by Wade Brill
Holy shit, I am a cancer survivor. Five years after my diagnosis, I am finally able to embrace those words.
Back in 2010 while studying abroad in Buenos Aires, Argentina, my life was rudely interrupted by a swollen lymph node on the right side of my neck. A biopsy, a bone marrow test, and various PET-CT scans later, I was diagnosed with Hodgkin lymphoma, and I anxiously embarked on a six-month chemotherapy course. Then barely two months in, I lost my mother – my everything – to leukemia, just two floors down from my infusion room.
It shook the ground beneath my feet. My heart sank. Nausea slithered through my bones, swirling with the precariousness of my own health. The uncertainty of where I was going to live, how I was going to pay for my healthcare, and who was going to take care of me was overwhelming. Everything around me was crumbling.
Then I realized that I could let this make me a victim, or I could take charge of my life. For me, life was no longer about just surviving. No, it was something bigger. It was about living.
Each day became a precious vehicle to express my true self. During treatment, I spent my energy and time exploring who I was and what I valued. I steered myself through darkness and uncertainty so that I could find light and beauty again.
For me, life was no longer about just surviving. No, it was something bigger.
I may not have been in control of everything that was happening inside my body, but I could control what I fed myself, what activities I consumed, how I interacted with others, and whom I spent time with. Every day, I made a conscious effort to engage my external world – asking the bus driver how his day was, spending time with friends who made me laugh, eating clean foods that made me feel strong, grounding myself in meditation and movement.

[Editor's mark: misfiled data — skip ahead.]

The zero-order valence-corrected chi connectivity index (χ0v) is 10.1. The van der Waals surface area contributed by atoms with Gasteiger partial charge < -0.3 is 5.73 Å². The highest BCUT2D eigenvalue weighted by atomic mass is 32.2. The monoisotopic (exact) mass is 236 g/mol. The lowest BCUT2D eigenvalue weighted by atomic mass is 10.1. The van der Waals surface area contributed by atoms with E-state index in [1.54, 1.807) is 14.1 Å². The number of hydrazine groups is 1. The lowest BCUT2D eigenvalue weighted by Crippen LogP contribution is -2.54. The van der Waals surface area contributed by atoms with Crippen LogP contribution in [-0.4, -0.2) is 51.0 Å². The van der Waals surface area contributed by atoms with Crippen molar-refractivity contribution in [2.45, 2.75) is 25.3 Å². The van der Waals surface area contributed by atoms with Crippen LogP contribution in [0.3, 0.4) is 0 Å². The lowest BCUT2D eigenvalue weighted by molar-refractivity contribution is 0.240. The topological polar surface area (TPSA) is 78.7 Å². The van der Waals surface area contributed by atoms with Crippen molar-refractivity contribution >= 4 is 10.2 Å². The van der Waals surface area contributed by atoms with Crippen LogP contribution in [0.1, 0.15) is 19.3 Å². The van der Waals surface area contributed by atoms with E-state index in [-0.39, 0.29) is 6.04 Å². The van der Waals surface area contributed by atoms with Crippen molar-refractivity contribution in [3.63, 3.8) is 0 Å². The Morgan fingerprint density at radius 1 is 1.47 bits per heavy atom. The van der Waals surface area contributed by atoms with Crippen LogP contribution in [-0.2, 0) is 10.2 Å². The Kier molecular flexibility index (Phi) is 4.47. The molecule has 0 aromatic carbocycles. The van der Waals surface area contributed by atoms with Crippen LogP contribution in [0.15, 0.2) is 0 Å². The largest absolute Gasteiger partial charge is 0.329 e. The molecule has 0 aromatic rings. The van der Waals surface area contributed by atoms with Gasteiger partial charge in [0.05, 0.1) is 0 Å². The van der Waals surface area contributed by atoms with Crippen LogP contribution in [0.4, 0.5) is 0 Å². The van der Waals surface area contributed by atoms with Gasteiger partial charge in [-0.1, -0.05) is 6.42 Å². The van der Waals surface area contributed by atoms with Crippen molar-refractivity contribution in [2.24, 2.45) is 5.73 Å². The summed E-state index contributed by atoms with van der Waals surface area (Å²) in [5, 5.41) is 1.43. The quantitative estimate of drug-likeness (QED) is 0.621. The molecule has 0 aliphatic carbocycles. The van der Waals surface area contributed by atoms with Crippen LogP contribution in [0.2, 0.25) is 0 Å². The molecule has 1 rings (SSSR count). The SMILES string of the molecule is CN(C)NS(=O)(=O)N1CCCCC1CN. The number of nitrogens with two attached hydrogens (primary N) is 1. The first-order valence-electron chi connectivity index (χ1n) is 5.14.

As cancer survivors, we possess a drive and a sense of urgency to accomplish what we want. We know the value of our health, the importance of our time, and the preciousness of each breath. We no longer take for granted the days we feel healthy and strong because we have experienced what it feels like to have our bodies disobey and our minds pushed beyond discomfort.
We know that life is whatever we want it to be because we get to create our own narrative. We don’t have to be slaves to our desks or prisoners of unhealthy relationships. The power and strength to create the life we want lies within us. Our souls see nature’s true colors, the richness of fresh air, and life’s endless array of opportunities.
Living the life you love after the invasion of cancer requires looking inward and building a strong internal foundation. Let go of the assumptions you might hold about what it means to be a cancer survivor, and define survivorship for yourself. Spend time journaling, meditating, moving, creating, and exploring who you are, what you value, where your passions lie, and how your strengths shine.
Cancer, like many of life’s rude interruptions, can give you whiplash. But when you have built a resilient foundation, you can withstand sudden and harsh jolts. Don’t be afraid to ask the tough questions and to give considerate thought to why you are here, to the gifts you can share with the world.
Doing this for myself allowed me to follow my heart back to Buenos Aires, where I opened my own Pilates, meditation, and coaching practice, met the love of my life, and launched my career as a holistic life coach.
Life is beautiful. Let go of the sorrows of the past, ground yourself in your body and your spirit, hold gratitude for this moment, act with intention, and live.
Live the life you love.
Wade Brill is a holistic life coach who helps clients mindfully make themselves a priority in their lives. She cofounded Centered in the City, an events collective grounded in self-development, community, and connection. She is also a Pilates and Barre instructor, a foodie, a mindfulness-based stress reduction practitioner, and a Hodgkin lymphoma survivor.
For monthly tips from Wade to keep you breathing, staying balanced, and living brilliantly, you can sign up for her “Wade a Minute” newsletter at wadebrill.com.
This article was published in Coping® with Cancer magazine, September/October 2015.